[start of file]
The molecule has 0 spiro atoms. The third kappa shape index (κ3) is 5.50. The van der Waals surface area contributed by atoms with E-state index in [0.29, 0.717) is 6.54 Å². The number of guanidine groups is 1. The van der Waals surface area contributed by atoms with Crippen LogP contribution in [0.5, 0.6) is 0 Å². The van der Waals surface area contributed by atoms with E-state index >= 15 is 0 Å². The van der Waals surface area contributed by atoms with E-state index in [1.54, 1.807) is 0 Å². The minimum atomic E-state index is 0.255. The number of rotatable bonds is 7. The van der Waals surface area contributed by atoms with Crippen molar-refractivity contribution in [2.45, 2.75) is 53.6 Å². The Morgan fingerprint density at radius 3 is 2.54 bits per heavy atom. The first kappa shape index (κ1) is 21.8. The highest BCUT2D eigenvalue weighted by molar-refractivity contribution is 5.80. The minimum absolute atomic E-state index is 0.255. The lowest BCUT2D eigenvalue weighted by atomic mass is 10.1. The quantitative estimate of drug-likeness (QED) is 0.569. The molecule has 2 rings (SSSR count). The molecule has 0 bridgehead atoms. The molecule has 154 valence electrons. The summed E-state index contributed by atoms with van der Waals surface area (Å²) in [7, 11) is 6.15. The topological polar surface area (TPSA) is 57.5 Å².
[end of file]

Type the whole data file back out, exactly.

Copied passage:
The molecule has 0 spiro atoms. The third kappa shape index (κ3) is 5.50. The van der Waals surface area contributed by atoms with E-state index in [0.29, 0.717) is 6.54 Å². The number of guanidine groups is 1. The van der Waals surface area contributed by atoms with Crippen LogP contribution in [0.5, 0.6) is 0 Å². The van der Waals surface area contributed by atoms with E-state index >= 15 is 0 Å². The van der Waals surface area contributed by atoms with E-state index in [1.54, 1.807) is 0 Å². The minimum atomic E-state index is 0.255. The number of rotatable bonds is 7. The van der Waals surface area contributed by atoms with Crippen molar-refractivity contribution in [2.45, 2.75) is 53.6 Å². The Morgan fingerprint density at radius 3 is 2.54 bits per heavy atom. The first kappa shape index (κ1) is 21.8. The highest BCUT2D eigenvalue weighted by molar-refractivity contribution is 5.80. The minimum absolute atomic E-state index is 0.255. The lowest BCUT2D eigenvalue weighted by atomic mass is 10.1. The quantitative estimate of drug-likeness (QED) is 0.569. The molecule has 2 rings (SSSR count). The molecule has 0 bridgehead atoms. The molecule has 154 valence electrons. The summed E-state index contributed by atoms with van der Waals surface area (Å²) in [7, 11) is 6.15. The topological polar surface area (TPSA) is 57.5 Å².